ManorCare then took an appeal to this Court.*fn10 In March 2008, DPW filed an application for an order to remand with this Court to address the issues associated with ManorCare's appeal. ManorCare filed an answer stating in the "wherefore" clause that:
Petitioner HCR ManorCare -- Old Orchard Health Care Center requests this Honorable Court deny DPW's Application for Remand and decide the current Petition for Review on its merits or, alternatively, if it sees fit to grant the Application for Remand that this Court specifically limit the appeal hearing to the issue of whether the submission has occurred of the verification necessary for a determination of eligibility in relation to the appeal of the August 3, 2007, Notice of Denial for lack of verification, and that the CAO, DPW and the BHA be specifically precluded at that hearing from raising issues not previously raised or preserved, because to allow DPW to raise unpreserved "new" issues will simply cost HCR more time and money and will be a violation of HCR's Due Process Rights which may ultimately result in this case being right back in front of this Honorable Court.
Attached to the ManorCare answer was an admission agreement signed September 30, 2005, and attached to that was an authorization statement signed by Daughter as a "responsible party" "irrevocably" authorizing ManorCare to take all actions necessary to secure medical assistance for her mother. [It is not included in ManorCare's reproduced record or mentioned in its briefs.] Acceding to ManorCare's request, on June 6, 2008, this Court denied DPW's request for an order to remand.
In its statement of questions, ManorCare raises only two issues which are:
I. Did the Appellant suffer prejudice resulting from the untimely submission of its appeal of the denial of medical assistance benefits by the Northampton County Assistance office to the Pennsylvania Department of Public Welfare?
SUGGESTED ANSWER: YES.
II. Did the Department of Public Welfare commit an error of law by dismissing ManorCare's appeal based upon Res Judicata?
SUGGESTED ANSWER: YES.
The majority vacates the BHA's order dismissing its appeal because it finds that the authorization agreement may give ManorCare the right to take an appeal on Mrs. Kenney's behalf and remands to the Department to conduct a hearing to determine whether it has that authority. Simply, because that issue is not raised in the statement of questions or even raised in the body of the brief or raised before BHA, it is waived.
As to the issues raised, ManorCare contends that under 55 Pa. Code §275.4(a)(3)(v),*fn11 once it filed a timely appeal to the CAO's denial of benefits to Mrs. Kenney, that appeal had to be forwarded to the Office of Hearings and Appeals within three working days of receipt. Because that appeal was not forwarded within the three working-day time period, ManorCare argues that it was denied due process causing it not to be reimbursed for care it provided because of the denial of MA-LTC benefits for Mrs. Kenney. However, there is no requirement that DPW forward to the Office of Hearings and Appeal a notice of hearing within three days when its fax was incomplete and illegible. Nonetheless, it was ultimately forwarded to BHA for hearing.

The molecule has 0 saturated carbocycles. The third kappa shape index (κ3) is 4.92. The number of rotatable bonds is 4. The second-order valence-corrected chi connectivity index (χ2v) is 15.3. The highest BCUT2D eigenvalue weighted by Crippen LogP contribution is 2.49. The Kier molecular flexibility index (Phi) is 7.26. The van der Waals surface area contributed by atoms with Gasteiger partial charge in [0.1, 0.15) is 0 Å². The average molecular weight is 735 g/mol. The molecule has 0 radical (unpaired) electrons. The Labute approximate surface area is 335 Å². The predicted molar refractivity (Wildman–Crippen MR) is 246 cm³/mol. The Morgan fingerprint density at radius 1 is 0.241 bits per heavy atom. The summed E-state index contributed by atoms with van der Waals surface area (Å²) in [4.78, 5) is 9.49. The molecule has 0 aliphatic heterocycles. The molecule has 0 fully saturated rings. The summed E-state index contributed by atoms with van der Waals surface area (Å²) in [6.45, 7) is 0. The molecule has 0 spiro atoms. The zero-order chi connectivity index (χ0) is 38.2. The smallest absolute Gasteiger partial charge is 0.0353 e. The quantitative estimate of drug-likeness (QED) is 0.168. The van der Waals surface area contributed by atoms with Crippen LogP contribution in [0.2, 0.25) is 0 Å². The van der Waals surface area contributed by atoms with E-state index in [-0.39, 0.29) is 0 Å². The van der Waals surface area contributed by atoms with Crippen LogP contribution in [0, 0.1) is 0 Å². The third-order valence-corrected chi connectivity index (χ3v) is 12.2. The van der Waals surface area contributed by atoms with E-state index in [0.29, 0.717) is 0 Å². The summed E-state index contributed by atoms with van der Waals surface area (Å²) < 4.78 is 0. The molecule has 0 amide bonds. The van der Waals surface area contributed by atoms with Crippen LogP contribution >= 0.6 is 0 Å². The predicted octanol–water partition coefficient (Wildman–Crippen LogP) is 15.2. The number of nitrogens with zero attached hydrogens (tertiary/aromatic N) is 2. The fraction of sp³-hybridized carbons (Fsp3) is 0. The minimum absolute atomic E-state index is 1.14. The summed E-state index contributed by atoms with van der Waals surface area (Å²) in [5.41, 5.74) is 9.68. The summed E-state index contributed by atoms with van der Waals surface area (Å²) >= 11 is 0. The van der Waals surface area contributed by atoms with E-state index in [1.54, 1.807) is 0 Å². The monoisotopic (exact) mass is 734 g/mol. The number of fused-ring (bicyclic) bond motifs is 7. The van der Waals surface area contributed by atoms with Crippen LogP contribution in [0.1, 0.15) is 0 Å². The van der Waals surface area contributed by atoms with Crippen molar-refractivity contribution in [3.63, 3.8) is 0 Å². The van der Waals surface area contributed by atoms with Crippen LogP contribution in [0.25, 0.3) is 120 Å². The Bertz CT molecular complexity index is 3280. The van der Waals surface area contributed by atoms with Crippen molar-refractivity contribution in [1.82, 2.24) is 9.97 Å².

Under DPW's regulations, an individual applying for MA-LTC benefits may either apply on his/her own behalf or choose to have someone represent him/her during the application process. 55 Pa. Code §125.84. If an individual is incapacitated, a guardian or other legal representative who is available is expected to apply on behalf of the applicant. 55 Pa. Code §125.84(a)(6). An appeal from the denial of a request is separate and distinct from the MA-LTC application process. Under the applicable DPW regulations, an "appellant" is the applicant or recipient who has requested the hearing and signed the appeal, and a request for a hearing is "an expression, oral or written by the client or the person acting for him, such as his legal representative, relative or friend." 55 Pa. Code §275.2. Accordingly, appeals and hearings are only authorized for applicants or recipients of public assistance or their authorized representatives. See Beverly Healthcare v. Department of Public Welfare, 828 A.2d 491 (Pa. Cmwlth. 2003).
In the present case, Mrs. Kenney executed a power of attorney naming Daughter as her sole authorized agent, and Daughter made the necessary applications for MA-LTC benefits for Mrs. Kenney. While those applications were ultimately denied, a nursing home such as ManorCare is only authorized to file an appeal of a denial of MA-LTC benefits if it has obtained a written and signed authorization statement from the appellant, in this case, Mrs. Kenney, or an authorized representative. See Chichester Kinderschool v. Department of Public Welfare, 862 A.2d 119 (Pa. Cmwlth. 2004); Beverly Healthcare, 828 A.2d 491 (Pa. Cmwlth. 2003). Because ManorCare never provided any evidence that it had authorization to take an appeal on Mrs. Kenney's behalf, BHA had no basis to find that ManorCare had authority to represent Mrs. Kenny and properly dismissed ManorCare's appeal.
Accordingly, I respectfully dissent.
DAN PELLEGRINI, JUDGE